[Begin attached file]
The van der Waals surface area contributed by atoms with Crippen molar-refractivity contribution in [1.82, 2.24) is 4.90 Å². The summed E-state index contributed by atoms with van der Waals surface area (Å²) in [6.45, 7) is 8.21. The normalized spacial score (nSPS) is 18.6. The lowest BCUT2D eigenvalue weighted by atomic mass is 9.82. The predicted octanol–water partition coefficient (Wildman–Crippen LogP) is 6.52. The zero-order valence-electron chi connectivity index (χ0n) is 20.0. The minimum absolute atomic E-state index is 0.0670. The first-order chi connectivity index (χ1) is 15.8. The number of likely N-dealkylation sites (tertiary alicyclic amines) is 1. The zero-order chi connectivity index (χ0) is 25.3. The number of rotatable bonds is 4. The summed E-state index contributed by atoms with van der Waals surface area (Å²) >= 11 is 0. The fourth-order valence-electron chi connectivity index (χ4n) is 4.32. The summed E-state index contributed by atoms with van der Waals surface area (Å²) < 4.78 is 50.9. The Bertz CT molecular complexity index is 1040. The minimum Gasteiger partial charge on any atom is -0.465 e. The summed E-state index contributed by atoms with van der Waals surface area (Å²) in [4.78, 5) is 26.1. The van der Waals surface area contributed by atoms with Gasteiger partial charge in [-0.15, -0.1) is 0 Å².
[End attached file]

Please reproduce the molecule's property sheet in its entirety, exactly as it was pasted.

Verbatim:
The van der Waals surface area contributed by atoms with Crippen molar-refractivity contribution in [1.82, 2.24) is 4.90 Å². The summed E-state index contributed by atoms with van der Waals surface area (Å²) in [6.45, 7) is 8.21. The normalized spacial score (nSPS) is 18.6. The lowest BCUT2D eigenvalue weighted by atomic mass is 9.82. The predicted octanol–water partition coefficient (Wildman–Crippen LogP) is 6.52. The zero-order valence-electron chi connectivity index (χ0n) is 20.0. The minimum absolute atomic E-state index is 0.0670. The first-order chi connectivity index (χ1) is 15.8. The number of likely N-dealkylation sites (tertiary alicyclic amines) is 1. The zero-order chi connectivity index (χ0) is 25.3. The number of rotatable bonds is 4. The summed E-state index contributed by atoms with van der Waals surface area (Å²) >= 11 is 0. The fourth-order valence-electron chi connectivity index (χ4n) is 4.32. The summed E-state index contributed by atoms with van der Waals surface area (Å²) < 4.78 is 50.9. The Bertz CT molecular complexity index is 1040. The minimum Gasteiger partial charge on any atom is -0.465 e. The summed E-state index contributed by atoms with van der Waals surface area (Å²) in [4.78, 5) is 26.1. The van der Waals surface area contributed by atoms with Gasteiger partial charge in [-0.15, -0.1) is 0 Å².